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Flamingo | Kestrel's Aerie

Flamingo | Kestrel's Aerie


In Monday’s post, I mentioned some writing friends and I had started using Google’s Wave to discuss writing. One of those Waves is a prompt that Breana puts up each day. Yesterday’s story, “The People,” was the result of one of those prompts (the prompt word was “dweller,” incidentally).

Today’s prompt was “drab,” and Tami wrote a “flash fiction” you should take a look at before you read my story. So head over there now, then come back. (The link opens in a separate tab/window, so you won’t lose your place here.)

Welcome back! Without further delay, enjoy “Flamingo.”

I pulled into the parking space, turned off the engine, and got out of the car.
As my daughter emerged from the passenger seat, she sighed and muttered, “I feel like a sparrow competing against flamingos.”
I walked around to the other side of the car. “Don’t pout, Marianne,” I said, and patted her shoulder. “You’re not in a ballet recital, you’re competing for a choir spot. And everyone knows flamingos have terrible singing voices.”
She gave me “that look” that every teenaged daughter in the world has, at one time or another, given her father. Not quite a frown, not quite a glare, it’s the visual equivalent of a deep sigh of resignation or frustration.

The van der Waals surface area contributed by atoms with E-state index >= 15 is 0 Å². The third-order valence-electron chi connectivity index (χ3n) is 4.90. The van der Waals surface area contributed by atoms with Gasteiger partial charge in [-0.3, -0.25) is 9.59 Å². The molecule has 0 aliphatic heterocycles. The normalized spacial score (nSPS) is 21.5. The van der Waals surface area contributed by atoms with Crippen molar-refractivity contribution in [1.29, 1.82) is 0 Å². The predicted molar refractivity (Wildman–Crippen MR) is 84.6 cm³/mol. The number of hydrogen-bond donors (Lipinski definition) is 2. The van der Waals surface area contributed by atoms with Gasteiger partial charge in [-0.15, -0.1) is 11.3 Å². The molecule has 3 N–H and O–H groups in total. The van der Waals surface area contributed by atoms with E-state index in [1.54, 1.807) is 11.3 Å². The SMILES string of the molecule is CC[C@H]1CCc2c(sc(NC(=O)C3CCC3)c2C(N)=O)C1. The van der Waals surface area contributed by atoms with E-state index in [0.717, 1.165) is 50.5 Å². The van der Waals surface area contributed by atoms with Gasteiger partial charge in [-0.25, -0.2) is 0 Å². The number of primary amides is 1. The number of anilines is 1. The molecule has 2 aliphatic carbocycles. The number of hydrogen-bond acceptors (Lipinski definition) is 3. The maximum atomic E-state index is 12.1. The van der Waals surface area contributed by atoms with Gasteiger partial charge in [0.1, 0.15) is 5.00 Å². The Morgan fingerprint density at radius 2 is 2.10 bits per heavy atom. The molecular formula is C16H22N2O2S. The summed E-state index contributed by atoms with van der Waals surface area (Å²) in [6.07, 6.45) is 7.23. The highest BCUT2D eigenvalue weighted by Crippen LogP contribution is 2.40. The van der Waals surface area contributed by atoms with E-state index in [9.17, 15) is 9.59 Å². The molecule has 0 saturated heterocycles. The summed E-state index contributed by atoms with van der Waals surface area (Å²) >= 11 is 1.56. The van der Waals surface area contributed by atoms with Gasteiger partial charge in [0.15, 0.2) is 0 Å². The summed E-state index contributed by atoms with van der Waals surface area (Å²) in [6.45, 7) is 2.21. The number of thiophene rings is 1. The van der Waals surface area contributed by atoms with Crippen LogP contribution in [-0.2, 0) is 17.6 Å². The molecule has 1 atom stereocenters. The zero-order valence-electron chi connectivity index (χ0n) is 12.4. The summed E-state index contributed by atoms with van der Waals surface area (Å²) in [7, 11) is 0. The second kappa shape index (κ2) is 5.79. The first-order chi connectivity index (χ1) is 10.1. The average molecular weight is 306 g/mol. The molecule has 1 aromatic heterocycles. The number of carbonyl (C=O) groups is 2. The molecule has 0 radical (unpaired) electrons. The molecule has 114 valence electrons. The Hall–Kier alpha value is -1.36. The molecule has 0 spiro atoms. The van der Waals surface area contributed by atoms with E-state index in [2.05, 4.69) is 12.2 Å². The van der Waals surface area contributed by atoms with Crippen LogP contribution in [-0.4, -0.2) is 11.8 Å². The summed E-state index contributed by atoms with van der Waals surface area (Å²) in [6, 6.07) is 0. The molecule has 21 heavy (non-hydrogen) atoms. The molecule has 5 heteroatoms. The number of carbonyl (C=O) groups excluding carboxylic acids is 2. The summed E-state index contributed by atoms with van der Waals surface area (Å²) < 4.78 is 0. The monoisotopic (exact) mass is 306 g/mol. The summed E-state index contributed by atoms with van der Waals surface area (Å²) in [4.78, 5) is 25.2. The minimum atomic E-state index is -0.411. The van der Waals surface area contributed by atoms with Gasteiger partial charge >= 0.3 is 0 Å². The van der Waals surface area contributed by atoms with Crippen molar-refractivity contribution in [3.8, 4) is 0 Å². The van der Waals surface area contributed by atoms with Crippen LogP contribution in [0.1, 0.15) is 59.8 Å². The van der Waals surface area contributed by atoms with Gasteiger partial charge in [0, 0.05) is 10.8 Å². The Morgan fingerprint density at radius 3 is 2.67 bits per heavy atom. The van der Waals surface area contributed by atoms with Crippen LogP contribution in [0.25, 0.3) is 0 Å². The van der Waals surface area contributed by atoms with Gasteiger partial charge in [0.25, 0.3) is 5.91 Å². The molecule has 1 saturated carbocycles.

I grinned at her, put my index finger under her chin, and tilted her head up so our eyes met. “Honk! Honk!” I exclaimed, in my best imitation of a flamingo. I confess, I was going for a sound that was more orange, like the flamingos we’d seen in Florida last summer, but I don’t think I quite pulled that off.
However, Marianne’s mouth made a small movement that presaged a smile. Progress, I thought. I grinned again, put my hands on my hips to mimic flamingo wings, and began honking to the Figaro song from The Barber of Seville.
I saw Marianne looking a bit past me, and I realized that all the other arriving hopefuls (and assorted parents) had stopped to watch the spectacle. I’m really not sure what came over me, but I turned to a nearby group and began to sing…er, honk…to them. They weren’t sure whether to laugh or ignore me, but I noticed that Marianne, at least, had started to smile.
So maybe I’m crazy…but I like to think I’m crazy like a fox.
I finished my flamingo aria, then pulled my daughter into my arms and gave her a long, hard hug, and whispered into her ear, “Your feathers may be drab, little sparrow, but your voice is incredible. You go sing those pink ninnies under the table.”
She put her arms around me, hugging me back just as firmly, and whispered back, “Thanks, Dad. I needed that.”
With that, my suddenly very-grown-up young lady flashed another smile, and turned to walk into the square brick building that housed Madame Ontario’s Choral College. I wasn’t sure if she’d win the coveted scholarship with her audition, but I did know she’d be the most beautiful-sounding sparrow in the auditorium.
Besides, orange just isn’t a color that suits her.

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